One method of computing the “push out force” is to determine the interfacial pressure on the insert due to the interference fit. The interfacial pressure due to the interference fit can be calculated using the following formula for compound cylinders:
This method assumes that the insert has a cylindrical shape. This is a good approximation for most inserts, which are typically designed to have a cylindrical geometry.
Embodiments of the present invention provide a surprising increase over the theoretically computed interface pressure. Accordingly, embodiments of the present invention provide inserts having an increased push out force, which leads to the creation of more durable bits. Further, embodiments of the present invention relate to inserts for use in rock bit applications. As used herein, the term “rock bit” expressly includes roller cone bits, fixed cutter bits, or any other type of bit for cutting through earth formations. Also as used herein, the term non-circular is intended to include the term non-cylindrical. As used herein, the term insert is not intended to be limited to an insert for a roller cone bit but is generally used to refer to any cutting element to be inserted into a cutting tool, such as a cutter inserted into a fixed cutter bit.
Without limiting the scope of the invention, the mechanism for this increase in retention strength is believed to be the following. Because the inserts have a larger diameter than the insert pocket, when pressed (under an applied force) into the insert pocket, the walls of the pocket expand slightly to allow the insert to fit. Once the applied force is released, the walls of the pocket contract. It is believed that when using inserts in accordance with the present invention, the walls of the pocket will “flow” into contact with the reduced cross-sectional area of the insert.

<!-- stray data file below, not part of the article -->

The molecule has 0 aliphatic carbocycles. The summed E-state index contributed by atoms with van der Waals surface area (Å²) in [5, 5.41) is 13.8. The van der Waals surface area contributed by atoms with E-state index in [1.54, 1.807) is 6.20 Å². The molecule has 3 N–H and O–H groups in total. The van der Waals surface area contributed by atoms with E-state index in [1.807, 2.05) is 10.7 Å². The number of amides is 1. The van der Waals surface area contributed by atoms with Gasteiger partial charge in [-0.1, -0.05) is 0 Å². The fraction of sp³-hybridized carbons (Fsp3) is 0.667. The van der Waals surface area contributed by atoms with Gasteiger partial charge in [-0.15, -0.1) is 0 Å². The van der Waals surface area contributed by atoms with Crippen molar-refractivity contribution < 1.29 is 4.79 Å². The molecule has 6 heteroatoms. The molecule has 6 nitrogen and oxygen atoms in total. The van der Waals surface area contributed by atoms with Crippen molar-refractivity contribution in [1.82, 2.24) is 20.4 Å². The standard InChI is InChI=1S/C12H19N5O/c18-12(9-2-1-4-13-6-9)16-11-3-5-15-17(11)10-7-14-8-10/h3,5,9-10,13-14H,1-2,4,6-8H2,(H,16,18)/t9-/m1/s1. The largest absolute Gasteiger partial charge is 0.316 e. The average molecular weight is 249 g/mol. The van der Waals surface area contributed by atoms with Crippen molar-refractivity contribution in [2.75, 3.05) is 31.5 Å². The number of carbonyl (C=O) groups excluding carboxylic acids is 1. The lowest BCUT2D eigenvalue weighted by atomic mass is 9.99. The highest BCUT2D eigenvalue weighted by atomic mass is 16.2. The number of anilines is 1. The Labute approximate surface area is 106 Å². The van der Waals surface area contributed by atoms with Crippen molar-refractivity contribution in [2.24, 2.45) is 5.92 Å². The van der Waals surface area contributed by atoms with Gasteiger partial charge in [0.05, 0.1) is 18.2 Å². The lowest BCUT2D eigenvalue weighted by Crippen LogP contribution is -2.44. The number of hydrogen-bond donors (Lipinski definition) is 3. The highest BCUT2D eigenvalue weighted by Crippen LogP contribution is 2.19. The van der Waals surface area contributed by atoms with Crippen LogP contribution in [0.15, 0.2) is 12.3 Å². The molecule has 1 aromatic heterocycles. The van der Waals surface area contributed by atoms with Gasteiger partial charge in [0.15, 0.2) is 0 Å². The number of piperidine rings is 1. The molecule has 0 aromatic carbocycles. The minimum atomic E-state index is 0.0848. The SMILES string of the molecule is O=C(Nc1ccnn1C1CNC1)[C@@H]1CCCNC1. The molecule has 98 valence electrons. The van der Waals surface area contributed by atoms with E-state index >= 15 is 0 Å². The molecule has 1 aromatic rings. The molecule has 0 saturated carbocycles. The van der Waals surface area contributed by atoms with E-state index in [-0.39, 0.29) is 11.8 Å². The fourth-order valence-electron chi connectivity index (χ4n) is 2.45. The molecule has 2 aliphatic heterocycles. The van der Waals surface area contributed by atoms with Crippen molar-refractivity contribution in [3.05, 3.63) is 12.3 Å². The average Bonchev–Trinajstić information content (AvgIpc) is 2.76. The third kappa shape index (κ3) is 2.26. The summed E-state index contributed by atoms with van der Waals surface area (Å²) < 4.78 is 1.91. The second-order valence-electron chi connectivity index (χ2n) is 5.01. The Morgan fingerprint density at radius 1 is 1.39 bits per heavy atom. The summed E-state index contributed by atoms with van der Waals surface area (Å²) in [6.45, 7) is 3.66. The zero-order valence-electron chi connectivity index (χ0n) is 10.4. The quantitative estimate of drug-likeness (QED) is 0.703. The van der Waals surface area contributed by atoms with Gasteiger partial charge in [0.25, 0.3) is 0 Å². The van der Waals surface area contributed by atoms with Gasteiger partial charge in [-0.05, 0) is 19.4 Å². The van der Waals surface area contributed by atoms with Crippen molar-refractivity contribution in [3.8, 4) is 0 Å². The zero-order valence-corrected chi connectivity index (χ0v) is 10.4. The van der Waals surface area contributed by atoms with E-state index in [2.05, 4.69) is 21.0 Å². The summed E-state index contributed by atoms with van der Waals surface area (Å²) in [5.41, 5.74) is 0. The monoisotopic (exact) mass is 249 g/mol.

This process is shown diagrammatically in
Moreover, the insert 502 is shown having an area 503 that has a reduced cross-sectional area along at least a portion of the grip length 501 when compared with the areas immediately above and below. In
These embodiments have variable diameters, preferably along grip length regions. In a preferred embodiment, the insert has a variable diameter along the grip length such that the insert appears like an hour glass. After the insert is pressed into a pocket, the steel wall of the pocket expands back into the concavity of the hourglass shape and creates a mechanical lock. It should be noted, however, that other insert shapes other than those shown are expressly within the scope of the present invention. The modification to the grip length (to create a non-uniform cross section and/or to render the insert non-cylindrical) may be accomplished through a number of different insert geometries, which may or may not be symmetrical.